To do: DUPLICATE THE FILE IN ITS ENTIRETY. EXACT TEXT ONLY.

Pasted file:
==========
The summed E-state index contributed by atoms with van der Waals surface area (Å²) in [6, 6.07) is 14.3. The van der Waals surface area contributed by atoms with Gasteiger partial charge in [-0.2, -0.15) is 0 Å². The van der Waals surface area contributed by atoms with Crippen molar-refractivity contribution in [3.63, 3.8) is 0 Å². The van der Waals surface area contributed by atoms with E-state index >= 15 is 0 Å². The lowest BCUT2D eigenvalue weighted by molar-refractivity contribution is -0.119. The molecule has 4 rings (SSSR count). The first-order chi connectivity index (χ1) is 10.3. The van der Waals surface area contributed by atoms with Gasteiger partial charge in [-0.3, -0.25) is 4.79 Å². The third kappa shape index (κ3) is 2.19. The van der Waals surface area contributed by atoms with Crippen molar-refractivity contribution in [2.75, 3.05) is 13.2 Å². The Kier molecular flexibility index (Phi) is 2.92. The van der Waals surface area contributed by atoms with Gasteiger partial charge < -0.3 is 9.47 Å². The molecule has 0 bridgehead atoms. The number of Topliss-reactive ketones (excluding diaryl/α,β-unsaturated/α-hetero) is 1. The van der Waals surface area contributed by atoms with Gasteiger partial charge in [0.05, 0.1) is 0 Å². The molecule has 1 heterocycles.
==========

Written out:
The summed E-state index contributed by atoms with van der Waals surface area (Å²) in [6, 6.07) is 14.3. The van der Waals surface area contributed by atoms with Gasteiger partial charge in [-0.2, -0.15) is 0 Å². The van der Waals surface area contributed by atoms with Crippen molar-refractivity contribution in [3.63, 3.8) is 0 Å². The van der Waals surface area contributed by atoms with E-state index >= 15 is 0 Å². The lowest BCUT2D eigenvalue weighted by molar-refractivity contribution is -0.119. The molecule has 4 rings (SSSR count). The first-order chi connectivity index (χ1) is 10.3. The van der Waals surface area contributed by atoms with Gasteiger partial charge in [-0.3, -0.25) is 4.79 Å². The third kappa shape index (κ3) is 2.19. The van der Waals surface area contributed by atoms with Crippen molar-refractivity contribution in [2.75, 3.05) is 13.2 Å². The Kier molecular flexibility index (Phi) is 2.92. The van der Waals surface area contributed by atoms with Gasteiger partial charge < -0.3 is 9.47 Å². The molecule has 0 bridgehead atoms. The number of Topliss-reactive ketones (excluding diaryl/α,β-unsaturated/α-hetero) is 1. The van der Waals surface area contributed by atoms with Gasteiger partial charge in [0.05, 0.1) is 0 Å². The molecule has 1 heterocycles.